And then I arrived at this bit, which I can only describe as “treacly”;

[I]f by that we mean that God is perpetually sustaining us, loving us into existence, pouring God’s self into every secret crack and joint of the created process, and inviting the human will, in the lure of the Spirit, into an ever-deepening engagement with the implications of the Incarnation, its “groanings” (Romans 8), for the sake of redemption.

So if God stopped loving us, we would cease to exist? Again, the psuedo-poetic religious buzzwords and catch phrases mask any sort of rigorous intellectual understanding of what is being said, but such off-key notes will gain the assent of those who have already trained themselves to respond to them without much further thought.

I will leave the reader of this post to continue on with the initial document if they so choose; I don’t want to spend all my time today pointing out fairly obvious defects within it. I will close by saying, however, that the author of the paper seems to desire a more active God (vs. a more distant God as in deism), found throughout nature but not being apparent, thus allowing Christians a sort of “secret knowledge” not shared by atheists or members of other religions. This approach is often diluted into evangelical techniques, like suggesting that some of the names of God sound like breathing, and therefore even when a atheist breathes they’re speaking the name of God. Such notions may make some people feel warm and fuzzy inside, but it seems to be little more than the construction of a person God that is just active enough to be influential in person life but not enough to intervene when needed the most (tragedy is assumed to be “God’s Will,” any number of reasons being ascribed to a trauma). Indeed, Coakley’s paper puts forth a deceitful and controlling deity that is present in everything but sees fit to let it run riot all the same, and as Laplace once replied to Napoleon on a similar subject “I had no need of that hypothesis.”





Beating fossil horses: Creationists take on an “Icon of Evolution”

17 09 2007

Horse Evolution MacFadden 2005
A representation of our modern understanding of horse evolution, having some beginning diversity, a sort of “Oligocene Bottleneck,” and then a wide profusion of diversity throughout the New and Old World. From McFadden, Bruce. 2005. “Fossil Horses – Evidence of Evolution.” Science Vol. 307. no. 5716, pp. 1728 – 1730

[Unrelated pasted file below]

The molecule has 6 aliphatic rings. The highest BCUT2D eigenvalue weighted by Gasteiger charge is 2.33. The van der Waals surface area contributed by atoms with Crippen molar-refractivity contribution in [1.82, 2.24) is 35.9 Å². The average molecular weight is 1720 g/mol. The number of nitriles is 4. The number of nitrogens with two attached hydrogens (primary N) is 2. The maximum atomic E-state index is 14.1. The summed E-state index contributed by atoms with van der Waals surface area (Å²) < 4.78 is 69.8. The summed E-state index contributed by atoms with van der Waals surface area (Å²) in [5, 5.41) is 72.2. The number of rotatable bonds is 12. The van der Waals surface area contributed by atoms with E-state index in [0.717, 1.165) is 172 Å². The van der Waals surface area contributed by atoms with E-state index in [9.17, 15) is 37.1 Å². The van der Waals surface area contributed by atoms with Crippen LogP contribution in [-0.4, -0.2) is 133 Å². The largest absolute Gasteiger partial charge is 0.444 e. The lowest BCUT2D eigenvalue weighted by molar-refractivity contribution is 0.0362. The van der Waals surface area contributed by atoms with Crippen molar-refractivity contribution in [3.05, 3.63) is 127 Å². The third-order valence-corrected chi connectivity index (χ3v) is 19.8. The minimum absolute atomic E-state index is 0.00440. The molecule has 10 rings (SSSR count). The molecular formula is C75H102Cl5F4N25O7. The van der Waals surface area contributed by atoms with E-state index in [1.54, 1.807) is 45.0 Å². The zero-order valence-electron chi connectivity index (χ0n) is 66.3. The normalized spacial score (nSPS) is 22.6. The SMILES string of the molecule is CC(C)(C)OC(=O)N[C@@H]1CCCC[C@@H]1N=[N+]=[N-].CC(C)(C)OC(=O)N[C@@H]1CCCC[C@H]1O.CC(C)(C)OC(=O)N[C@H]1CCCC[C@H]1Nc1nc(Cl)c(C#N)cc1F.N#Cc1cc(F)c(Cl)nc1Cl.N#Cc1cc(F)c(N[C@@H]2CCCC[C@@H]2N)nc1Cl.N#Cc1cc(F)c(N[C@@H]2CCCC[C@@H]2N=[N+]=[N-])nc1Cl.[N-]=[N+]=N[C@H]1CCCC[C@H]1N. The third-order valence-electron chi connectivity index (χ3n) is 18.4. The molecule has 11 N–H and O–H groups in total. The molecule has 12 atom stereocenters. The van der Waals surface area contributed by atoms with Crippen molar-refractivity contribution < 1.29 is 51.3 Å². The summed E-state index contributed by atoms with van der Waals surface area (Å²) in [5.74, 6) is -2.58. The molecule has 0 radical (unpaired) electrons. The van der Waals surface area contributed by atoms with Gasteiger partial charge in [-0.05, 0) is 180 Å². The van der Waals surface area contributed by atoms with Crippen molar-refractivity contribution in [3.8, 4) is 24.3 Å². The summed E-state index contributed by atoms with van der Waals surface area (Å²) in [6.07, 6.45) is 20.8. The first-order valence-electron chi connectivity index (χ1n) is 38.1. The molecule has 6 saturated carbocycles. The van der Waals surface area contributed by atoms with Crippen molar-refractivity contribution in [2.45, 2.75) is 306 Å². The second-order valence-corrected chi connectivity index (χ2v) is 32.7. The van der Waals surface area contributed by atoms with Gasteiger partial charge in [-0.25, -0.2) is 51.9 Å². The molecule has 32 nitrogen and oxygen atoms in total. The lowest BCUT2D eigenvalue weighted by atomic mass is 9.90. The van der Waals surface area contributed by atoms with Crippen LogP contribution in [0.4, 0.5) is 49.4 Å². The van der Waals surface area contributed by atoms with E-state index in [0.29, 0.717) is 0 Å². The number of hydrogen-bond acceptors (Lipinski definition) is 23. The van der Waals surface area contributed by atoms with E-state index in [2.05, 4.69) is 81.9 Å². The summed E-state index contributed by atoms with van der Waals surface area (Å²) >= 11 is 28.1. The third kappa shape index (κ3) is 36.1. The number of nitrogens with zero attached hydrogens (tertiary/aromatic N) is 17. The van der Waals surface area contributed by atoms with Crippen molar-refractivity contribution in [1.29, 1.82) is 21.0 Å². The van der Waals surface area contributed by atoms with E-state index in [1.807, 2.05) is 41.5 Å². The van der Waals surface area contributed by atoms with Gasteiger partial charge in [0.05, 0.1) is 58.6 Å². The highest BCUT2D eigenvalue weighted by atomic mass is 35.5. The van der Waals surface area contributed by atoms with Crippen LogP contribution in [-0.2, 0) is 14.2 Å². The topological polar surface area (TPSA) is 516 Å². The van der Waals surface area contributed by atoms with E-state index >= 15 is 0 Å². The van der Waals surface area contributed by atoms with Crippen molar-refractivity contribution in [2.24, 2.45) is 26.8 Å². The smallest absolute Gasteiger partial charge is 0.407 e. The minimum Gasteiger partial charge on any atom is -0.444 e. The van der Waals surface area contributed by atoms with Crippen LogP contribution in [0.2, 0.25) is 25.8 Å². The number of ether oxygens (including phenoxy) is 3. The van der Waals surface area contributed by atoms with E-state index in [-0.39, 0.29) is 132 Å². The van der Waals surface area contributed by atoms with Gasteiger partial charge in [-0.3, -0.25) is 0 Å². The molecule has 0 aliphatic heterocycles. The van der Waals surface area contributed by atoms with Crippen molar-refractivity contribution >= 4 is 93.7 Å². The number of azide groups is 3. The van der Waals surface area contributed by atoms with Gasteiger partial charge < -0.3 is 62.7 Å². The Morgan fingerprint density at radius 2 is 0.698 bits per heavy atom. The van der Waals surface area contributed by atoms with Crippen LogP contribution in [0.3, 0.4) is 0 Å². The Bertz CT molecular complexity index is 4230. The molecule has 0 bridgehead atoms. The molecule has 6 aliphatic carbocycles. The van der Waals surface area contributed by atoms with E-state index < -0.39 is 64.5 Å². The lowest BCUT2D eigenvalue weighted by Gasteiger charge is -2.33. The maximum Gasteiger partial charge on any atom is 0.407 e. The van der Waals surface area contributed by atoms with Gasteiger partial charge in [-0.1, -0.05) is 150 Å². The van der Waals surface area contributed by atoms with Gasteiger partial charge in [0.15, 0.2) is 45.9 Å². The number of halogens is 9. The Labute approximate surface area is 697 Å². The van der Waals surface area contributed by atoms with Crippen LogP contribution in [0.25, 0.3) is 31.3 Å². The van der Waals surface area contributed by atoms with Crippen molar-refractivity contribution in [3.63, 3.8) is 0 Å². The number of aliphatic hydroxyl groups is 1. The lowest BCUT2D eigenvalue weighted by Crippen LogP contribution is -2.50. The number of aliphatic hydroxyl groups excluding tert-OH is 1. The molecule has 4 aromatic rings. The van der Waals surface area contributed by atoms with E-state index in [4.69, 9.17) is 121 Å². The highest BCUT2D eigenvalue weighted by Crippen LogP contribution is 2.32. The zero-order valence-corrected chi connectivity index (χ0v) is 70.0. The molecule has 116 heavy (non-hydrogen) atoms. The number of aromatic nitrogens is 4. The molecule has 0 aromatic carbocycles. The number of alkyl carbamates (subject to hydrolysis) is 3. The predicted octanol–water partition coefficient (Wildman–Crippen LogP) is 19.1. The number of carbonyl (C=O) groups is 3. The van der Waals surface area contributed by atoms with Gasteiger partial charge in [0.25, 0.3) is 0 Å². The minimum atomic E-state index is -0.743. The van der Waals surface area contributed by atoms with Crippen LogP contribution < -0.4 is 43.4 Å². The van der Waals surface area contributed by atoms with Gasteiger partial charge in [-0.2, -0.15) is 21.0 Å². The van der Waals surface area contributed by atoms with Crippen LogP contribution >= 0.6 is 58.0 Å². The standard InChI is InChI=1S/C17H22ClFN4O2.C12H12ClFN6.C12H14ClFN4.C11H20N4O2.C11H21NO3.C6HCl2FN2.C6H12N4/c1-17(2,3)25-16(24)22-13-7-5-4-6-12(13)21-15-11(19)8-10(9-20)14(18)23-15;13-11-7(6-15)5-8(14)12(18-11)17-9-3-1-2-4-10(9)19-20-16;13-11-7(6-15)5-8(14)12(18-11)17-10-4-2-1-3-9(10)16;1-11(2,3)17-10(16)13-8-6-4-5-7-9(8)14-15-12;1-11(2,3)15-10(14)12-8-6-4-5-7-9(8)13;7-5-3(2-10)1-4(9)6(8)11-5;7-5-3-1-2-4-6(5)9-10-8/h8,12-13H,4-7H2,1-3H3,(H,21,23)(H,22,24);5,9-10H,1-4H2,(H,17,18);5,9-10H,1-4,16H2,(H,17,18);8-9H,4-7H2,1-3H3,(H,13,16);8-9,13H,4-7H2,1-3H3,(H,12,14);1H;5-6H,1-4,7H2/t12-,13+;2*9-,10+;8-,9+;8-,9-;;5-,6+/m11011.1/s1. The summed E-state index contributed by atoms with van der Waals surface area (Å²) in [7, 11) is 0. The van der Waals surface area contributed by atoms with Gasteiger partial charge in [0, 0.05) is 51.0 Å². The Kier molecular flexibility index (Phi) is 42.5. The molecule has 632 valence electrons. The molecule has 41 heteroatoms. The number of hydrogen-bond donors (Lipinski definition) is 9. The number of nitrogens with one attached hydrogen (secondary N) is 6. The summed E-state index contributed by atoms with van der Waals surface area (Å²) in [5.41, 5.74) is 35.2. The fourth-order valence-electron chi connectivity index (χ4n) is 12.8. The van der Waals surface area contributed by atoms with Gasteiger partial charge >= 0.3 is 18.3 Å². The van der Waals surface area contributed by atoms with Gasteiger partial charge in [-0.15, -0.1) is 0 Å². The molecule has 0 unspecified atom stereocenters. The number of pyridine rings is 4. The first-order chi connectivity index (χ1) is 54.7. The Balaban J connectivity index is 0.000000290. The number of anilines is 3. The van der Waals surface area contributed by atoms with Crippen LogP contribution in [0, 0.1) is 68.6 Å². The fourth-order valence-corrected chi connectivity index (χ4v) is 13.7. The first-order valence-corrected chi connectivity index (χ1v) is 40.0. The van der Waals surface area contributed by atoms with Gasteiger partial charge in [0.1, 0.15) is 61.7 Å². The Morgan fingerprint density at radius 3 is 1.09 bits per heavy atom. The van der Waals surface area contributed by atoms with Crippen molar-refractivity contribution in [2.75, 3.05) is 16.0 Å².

As discussed previously in my summary of horse evolution, the development and radiation of various equids over the past 55 million years is one of the most celebrated examples of evolution in action. While we are fortunate to have such detailed examples of past evolutionary transitions, the presentation of the evolution of horses proceeding in a straight line from small, four-toed Eohippus to the extant Equus has sometimes done more harm than good. While the branching bush of horse evolution has been recognized in scientific circles since the middle of the 20th century (at the latest), a more orthogenic model has often still been presented in popular works and taught in schools, and David Godfrey has corroborated this in the comment thread of my previous essay. It is this weakness in using a “simple” illustration that has opened the door up to creationist complaints, and in this appendix to my original work I will attempt to review some of the more recent remarks made by the likes of Jonathan Wells (affiliated with the Discovery Institute) and Ken Ham (president of Answers in Genesis) on the evolution of horses.

Simple horse diagram
Comparison of Eohippus to Equus. There’s a lot of evolution in that dashed line. From “The Dawn Horse or Eohippus” by Chester Stock (1947).

The book that introduced me (albeit painfully) to intelligent design and critics of evolution was the infamous Icons of Evolution by Jonathan Wells, and in it Wells spends an entire chapter attempting to discredit the idea that horses evolved. This is not surprising, especially given that horse evolution was so triumphantly heralded by none other than “Darwin’s Bulldog” Thomas Henry Huxley in 1876. Indeed, the rich amount of fossils uncovered, plus public interest and prestige allowed horses to take on an iconic status, caused the transitions among fossil horses to become one of the most widely-cited examples of evolution, the change from small, multi-toed ancestors to large, one-toed descendants making for a very compelling scientific narrative.